Hotel. This conference is always a wonderful
educational experience. And this year it is being
held in one of the most beautiful cities in our
You don’t want to miss this event, and if you
register before March 31, you can receive the
discounted early bird rate. As an additional
incentive, the chapter will pay our members’
registration fee for first-timers to a national
The HLAA 2017 keynote speaker is retired
Staff Sergeant Shilo Harris. He is known as an
inspirational speaker and author of Steel Will:
My Journey through Hell to Become the Man I
was Meant to Be. I am sure you will not want to
miss this opening session presentation held on
Thursday, June 22.
The Research Symposium on Friday, June 23, will
be moderated by Colin Driscoll, M.D., otolaryn-
gology chair at Mayo Clinic and chair of the board
of directors of the American Cochlear Implant
Alliance. The topic for this year’s symposium is
Hearing Aids and Cochlear Implants: Merging
Sharon and I just returned from a cochlear implant
conference in Orlando, Florida, and heard exciting
details on a hybrid device that both works as a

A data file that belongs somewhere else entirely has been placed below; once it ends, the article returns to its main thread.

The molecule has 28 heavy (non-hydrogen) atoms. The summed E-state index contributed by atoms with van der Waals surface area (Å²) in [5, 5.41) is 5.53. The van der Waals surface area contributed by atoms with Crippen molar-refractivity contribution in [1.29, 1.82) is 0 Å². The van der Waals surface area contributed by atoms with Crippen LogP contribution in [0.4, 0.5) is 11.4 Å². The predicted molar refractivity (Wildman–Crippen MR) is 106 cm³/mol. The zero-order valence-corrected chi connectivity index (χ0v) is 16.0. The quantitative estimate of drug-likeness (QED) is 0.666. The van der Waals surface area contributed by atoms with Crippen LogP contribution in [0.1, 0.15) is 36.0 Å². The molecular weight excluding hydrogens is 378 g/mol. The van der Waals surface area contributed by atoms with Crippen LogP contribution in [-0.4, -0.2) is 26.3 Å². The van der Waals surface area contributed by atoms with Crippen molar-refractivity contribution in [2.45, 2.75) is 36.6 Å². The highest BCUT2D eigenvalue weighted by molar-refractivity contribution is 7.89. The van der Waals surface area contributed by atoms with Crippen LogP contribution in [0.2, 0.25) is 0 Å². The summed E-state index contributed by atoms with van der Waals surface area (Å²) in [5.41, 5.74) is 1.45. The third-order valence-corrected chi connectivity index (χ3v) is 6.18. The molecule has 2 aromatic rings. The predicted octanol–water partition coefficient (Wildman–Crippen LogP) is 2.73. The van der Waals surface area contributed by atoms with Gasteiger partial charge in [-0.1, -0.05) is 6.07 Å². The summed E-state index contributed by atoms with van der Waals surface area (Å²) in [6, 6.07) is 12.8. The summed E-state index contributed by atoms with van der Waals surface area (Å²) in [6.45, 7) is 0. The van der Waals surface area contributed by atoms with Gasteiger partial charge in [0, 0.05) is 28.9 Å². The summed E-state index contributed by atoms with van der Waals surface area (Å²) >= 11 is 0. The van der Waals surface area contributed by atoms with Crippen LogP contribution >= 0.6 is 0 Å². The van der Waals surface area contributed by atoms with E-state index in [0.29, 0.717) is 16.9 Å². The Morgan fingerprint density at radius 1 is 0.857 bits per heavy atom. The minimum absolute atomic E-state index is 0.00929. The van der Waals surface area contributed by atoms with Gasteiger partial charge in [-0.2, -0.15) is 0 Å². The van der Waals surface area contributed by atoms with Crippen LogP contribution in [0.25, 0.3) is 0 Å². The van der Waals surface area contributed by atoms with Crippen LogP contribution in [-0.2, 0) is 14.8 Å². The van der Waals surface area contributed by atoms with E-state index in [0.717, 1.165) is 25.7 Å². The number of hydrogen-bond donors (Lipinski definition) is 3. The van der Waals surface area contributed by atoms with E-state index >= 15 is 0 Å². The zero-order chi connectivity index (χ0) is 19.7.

hearing aid for low frequencies and a Cochlear
Implant for the full range of sound frequencies.
This device is the best of both worlds for those
who still have some good residual hearing in the
lower sound frequencies.
This year the convention will continue to have
several tracks of workshops to choose from, in
addition to two new tracks to provide something
interesting for everyone. These new tracks are:
Hearing Loops and Genealogy: Trace Your Family
The Hearing Loop track is particularly well timed,
as many HLAA chapter organizations are starting
an advocacy push to provide information on why
hearing loops are so critical for those of us with
hearing deficiencies, allowing us to better under-
stand speech in all environments, from our home to
large public spaces.
As part of this hearing loop advocacy push, you
will want to see information in this newsletter
about our March meeting being held at First
Baptist Church in Arlington, which has looped
their fellowship hall where this presentation will be
held. They are also in the process of looping their
worship center so those with hearing difficulties
will be assisted with this important technology.
I hope all of you will make plans to attend both
events. Several of our members have attended the
national HLAA convention and found it a very
rewarding experience. With all the advancements
in the research of hearing technology, you don’t
want to miss what is now available and what will
be available soon. Also, our chapter meeting will
be held on March 4 in Arlington, so make sure you
take note of this and join all of us to see how this
technology can be so beneficial in public building
See you in Arlington on March 4! Note the date
change to the first Saturday of March for our